Hill v. Estelle, 423 F. Supp. 690 (S.D. Tex. 1976)

US District Court for the Southern District of Texas - 423 F. Supp. 690 (S.D. Tex. 1976)
November 16, 1976

423 F. Supp. 690 (1976)

Thomas E. HILL and Clyde Wade Sewell, Plaintiffs,
v.
W. J. ESTELLE, Jr., Director, Texas Department of Corrections, Defendant.

Civ. A. No. 76-H-1479.

United States District Court, S. D. Texas, Houston Division.

November 16, 1976.

Thomas E. Hill and Clyde Wade Sewell pro se.

 

MEMORANDUM AND ORDER

CARL O. BUE, Jr., District Judge.

 

I. INTRODUCTION

Plaintiffs, inmates filing in forma pauperis, seek declaratory and monetary relief under the Civil Rights Act for allegedly discriminatory treatment on the basis of sex. Plaintiffs assert that women prisoners at the Texas Department of Corrections (TDC) have occasional access to telephones and are granted wide discretion in personal standards of grooming. Male prisoners, they submit, do not have telephone privileges, are forced to shave and are compelled to obey a vague, capriciously applied, haircut rule. Plaintiffs claim that the aforementioned prison policies violate the United States Constitution and Texas law.

Because of a prior action filed in this Court and appealed to the United States Court of Appeals for the Fifth Circuit by *691 these two plaintiffs, the Court concludes for reasons hereinafter discussed that plaintiffs' present action is brought with malicious intent to abuse the processes of the Court. Accordingly, this action is dismissed pursuant to 28 U.S.C. § 1915(d) (1966).

 

II. PLAINTIFFS' "MALICIOUS" INTENT

 

A. Comparing the Instant Action with Civil Action 75-H-1858

Plaintiffs Hill and Sewell were both named plaintiffs in a prior lawsuit styled Hill, et al v. Estelle, Civil Action 75-H-1858, in which the Honorable Woodrow Seals granted the Defendant's Motion to Dismiss on January 30, 1976. The case was appealed to the United States Court of Appeals for the Fifth Circuit which affirmed the decision of Judge Seals on August 20, 1976.[1] Ten days later, on August 30, 1976, this present cause of action was submitted for filing by Hill and Sewell.[2] Even a cursory review and comparison of the complaint considered by Judge Seals and the Fifth Circuit Court of Appeals with the instant complaint is sufficient for one to ascertain that the two pleadings are virtually identical in substance and form.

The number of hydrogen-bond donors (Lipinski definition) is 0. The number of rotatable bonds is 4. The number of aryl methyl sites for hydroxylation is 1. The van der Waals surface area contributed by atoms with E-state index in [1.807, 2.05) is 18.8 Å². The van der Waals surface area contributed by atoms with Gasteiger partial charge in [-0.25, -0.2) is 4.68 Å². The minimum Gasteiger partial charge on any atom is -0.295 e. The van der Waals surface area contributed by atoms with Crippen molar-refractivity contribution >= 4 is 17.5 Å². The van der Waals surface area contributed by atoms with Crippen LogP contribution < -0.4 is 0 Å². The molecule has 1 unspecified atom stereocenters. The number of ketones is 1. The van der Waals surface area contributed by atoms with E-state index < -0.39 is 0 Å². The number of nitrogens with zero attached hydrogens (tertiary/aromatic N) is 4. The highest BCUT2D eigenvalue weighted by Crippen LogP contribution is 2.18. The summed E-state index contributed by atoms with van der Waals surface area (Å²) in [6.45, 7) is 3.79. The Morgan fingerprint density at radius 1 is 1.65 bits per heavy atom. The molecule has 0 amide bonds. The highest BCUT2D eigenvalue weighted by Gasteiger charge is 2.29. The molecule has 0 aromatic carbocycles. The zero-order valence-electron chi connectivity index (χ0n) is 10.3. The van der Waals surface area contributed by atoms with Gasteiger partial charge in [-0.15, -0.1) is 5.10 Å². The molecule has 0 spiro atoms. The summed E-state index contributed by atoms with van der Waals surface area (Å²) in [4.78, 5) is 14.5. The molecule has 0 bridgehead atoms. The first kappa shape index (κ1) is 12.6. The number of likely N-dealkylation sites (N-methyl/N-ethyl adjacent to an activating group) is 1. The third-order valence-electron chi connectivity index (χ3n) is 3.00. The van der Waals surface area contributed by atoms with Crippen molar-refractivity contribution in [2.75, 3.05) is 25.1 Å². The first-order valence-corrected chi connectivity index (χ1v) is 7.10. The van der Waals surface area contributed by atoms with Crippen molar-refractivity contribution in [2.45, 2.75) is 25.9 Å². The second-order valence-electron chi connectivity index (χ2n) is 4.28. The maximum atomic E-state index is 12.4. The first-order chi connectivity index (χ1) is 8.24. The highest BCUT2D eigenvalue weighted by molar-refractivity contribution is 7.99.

Excluding jurisdictional statements and slight changes in the order of the clauses, the complaints, as submitted, read as follows:[3]

 

1. Civil Action 75-H-1858; The Old Complaint

 

a. Grooming

(1) Male inmates of TDC are required to wear their hair in a uniform, short. They are not allowed beards, mustaches and only the minimum of sideburns.

(2) Female inmates of TDC are allowed to chose the length, style and even color of their hair. They are given the choice of whether they shave, pluck or allow their facial and body hair to grow.

(3) Female inmates are allowed to decorate and personalize their cells. Male inmates must maintain bare walls and drab cells.

(4) Male inmates are stripped of their usual appearance, thus, suffering a personal defacement, depriving the inmate of his sense of identity and presence.

(5) TDC Rules and Regulations, policies and practices that compel male inmates to wear uniform haircuts and the minimum of *692 sideburns, are prison efforts that are dehumanization by forced conformity.

(6) The whole process of cutting male inmates' hair really amounts to a grisly flashback into an age when it was a recognized, accepted practice of penal institutions to disfigure prisoners in some fashion so as to mark him, at least for some period of time, to be held up to scorn by the public.

(7) This depersonalization is an attempt to break down the inmate to an acceptable level of subserviency.

(8) These restrictions are not supportable for reasons of prison sanitation, discipline or morale.

(9) The personal appearance of a person is his right to determine, even in prison, unless the officials can support a contrary regulation by compelling reasons.

(10) Unless prison officials can advance a reason for women prisoners, but not men, to wear long hair, this is a plain violation of the man's right to equal protection of the laws since arbitrary discrimination based on sex is unconstitutional. Fourteenth Amendment of the Constitution of the United States, Equal Protection.

 

2. Civil Action 76-H-1479; The Present Complaint

 

a. Grooming

(1) Male prisoners of TDC are required to wear their hair in a uniform manner, short, not exceeding an inch to an inch and a half on top, with only a minimum of sideburns. Beards and mustaches are forbidden.

(2) Female prisoners of TDC are allowed to choose the length, style and even color of their hair. They are given the choice of whether they shave, pluck or allow their facial hair to grow.

(3) Male prisoners on the Ellis Unit who are not working are only allowed to shower and change clothes on Monday, Wednesday, Friday and Sunday.